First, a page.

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Thread: sRGB vs AdobeRGB

  1. #1
    Markvetnz's Avatar
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    sRGB vs AdobeRGB

    I have been advised that if I get my pics printed at an outside lab I should just stick with sRGB because that is what they use. Is this correc?. I don't want to print my own photos at home. After trashing an Epson TW700, which I personally think is the flimsiest piece of junk I have ever owned, I just couldn't be bothered. The lab I use says they use sRGB. I have only printed a few photos with them and some of the prints look quite dull and others look fine. Should I ask for the profiles for their particular printers?
    I have only just calibrated and profiles my monitor with a Spyder 3. (BTW there is an updated version of the software for the Spyder 3 elite users which I downloaded - has a lot more functionality than the version 3 software).
    Sorry if these questions are basic, but I really wan to get my prints looking like what I see on my monitor.

  2. #2
    Peter Ryan's Avatar
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    Re: sRGB vs AdobeRGB

    Quote Originally Posted by Markvetnz View Post
    I have been advised that if I get my pics printed at an outside lab I should just stick with sRGB because that is what they use. Is this correc?. I don't want to print my own photos at home. After trashing an Epson TW700, which I personally think is the flimsiest piece of junk I have ever owned, I just couldn't be bothered. The lab I use says they use sRGB. I have only printed a few photos with them and some of the prints look quite dull and others look fine. Should I ask for the profiles for their particular printers?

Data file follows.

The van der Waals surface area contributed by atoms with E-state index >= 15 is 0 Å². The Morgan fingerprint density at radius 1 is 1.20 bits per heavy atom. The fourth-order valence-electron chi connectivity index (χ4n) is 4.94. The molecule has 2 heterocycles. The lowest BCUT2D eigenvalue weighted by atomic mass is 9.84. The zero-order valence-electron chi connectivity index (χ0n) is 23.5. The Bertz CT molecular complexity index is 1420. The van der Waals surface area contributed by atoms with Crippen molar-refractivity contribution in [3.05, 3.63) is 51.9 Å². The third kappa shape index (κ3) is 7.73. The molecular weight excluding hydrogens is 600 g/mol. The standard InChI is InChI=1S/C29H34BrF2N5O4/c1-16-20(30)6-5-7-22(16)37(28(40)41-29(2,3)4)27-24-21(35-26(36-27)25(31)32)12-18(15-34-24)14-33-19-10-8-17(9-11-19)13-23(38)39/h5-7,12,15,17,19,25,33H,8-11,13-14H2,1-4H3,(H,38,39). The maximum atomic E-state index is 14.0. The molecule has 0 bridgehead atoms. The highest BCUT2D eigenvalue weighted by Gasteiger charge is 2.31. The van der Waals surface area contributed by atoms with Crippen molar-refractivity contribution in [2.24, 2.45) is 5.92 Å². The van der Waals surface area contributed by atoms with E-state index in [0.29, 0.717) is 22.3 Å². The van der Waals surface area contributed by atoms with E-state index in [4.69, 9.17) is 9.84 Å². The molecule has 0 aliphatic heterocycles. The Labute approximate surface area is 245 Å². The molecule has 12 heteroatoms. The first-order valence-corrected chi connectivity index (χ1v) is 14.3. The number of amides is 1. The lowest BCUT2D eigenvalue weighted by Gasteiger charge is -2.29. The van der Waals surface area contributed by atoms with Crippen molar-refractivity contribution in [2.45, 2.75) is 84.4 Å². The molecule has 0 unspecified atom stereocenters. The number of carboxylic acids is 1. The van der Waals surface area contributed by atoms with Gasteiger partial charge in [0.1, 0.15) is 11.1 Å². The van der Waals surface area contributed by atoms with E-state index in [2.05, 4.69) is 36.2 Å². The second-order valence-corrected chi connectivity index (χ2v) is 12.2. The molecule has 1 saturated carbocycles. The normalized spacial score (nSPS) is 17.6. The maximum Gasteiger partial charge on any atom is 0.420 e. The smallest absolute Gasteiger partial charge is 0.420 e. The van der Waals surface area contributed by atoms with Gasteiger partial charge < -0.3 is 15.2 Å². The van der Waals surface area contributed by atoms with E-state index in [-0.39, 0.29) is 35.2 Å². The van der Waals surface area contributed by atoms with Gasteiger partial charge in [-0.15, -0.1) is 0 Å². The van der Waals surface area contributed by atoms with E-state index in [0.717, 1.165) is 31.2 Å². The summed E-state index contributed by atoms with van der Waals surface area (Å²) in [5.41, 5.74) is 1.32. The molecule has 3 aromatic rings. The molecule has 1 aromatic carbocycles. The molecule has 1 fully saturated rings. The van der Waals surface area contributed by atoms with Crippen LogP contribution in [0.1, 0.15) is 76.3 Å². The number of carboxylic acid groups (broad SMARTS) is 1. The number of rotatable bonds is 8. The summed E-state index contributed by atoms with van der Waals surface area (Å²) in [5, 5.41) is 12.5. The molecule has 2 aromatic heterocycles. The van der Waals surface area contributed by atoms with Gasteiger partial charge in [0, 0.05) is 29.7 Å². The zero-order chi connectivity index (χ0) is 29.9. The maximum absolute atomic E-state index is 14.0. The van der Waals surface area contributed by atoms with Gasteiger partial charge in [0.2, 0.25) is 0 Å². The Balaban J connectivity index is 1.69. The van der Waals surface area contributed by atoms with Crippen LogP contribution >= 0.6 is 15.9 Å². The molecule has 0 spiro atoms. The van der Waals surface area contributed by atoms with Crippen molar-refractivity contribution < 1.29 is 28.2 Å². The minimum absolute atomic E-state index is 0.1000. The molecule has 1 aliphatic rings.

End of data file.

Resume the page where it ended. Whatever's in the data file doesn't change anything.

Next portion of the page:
I have only just calibrated and profiles my monitor with a Spyder 3. (BTW there is an updated version of the software for the Spyder 3 elite users which I downloaded - has a lot more functionality than the version 3 software).
    Sorry if these questions are basic, but I really wan to get my prints looking like what I see on my monitor.
    Hi Mark,

    Most commercial labs and the internet are set for sRBG so if your workflow uses Adobe RGB you need to change the profile before taking your work in for printing. Printing Adobe RGB on a sRGB workspace can result in dull prints.

    I do not think you need to worry about the profile for their printer, which is for them to control. I understand you have calibrated your screen but you might ask them how they want you to present your work. They may or may not know you have made adjustments and assume you haven’t and make the same basic assumptions as if someone presented a memory card and said ‘print this’. You should try to match your workflow to suit them.

    If you are going to use a third party to print your work it is well worth the time and effort to talk with them to get a process worked out between yourselves.
    Last edited by Peter Ryan; 17th November 2010 at 03:09 AM.

  3. #3

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    Jack

    Re: sRGB vs AdobeRGB

    Quote Originally Posted by Markvetnz View Post
    I have been advised that if I get my pics printed at an outside lab I should just stick with sRGB because that is what they use. Is this correct?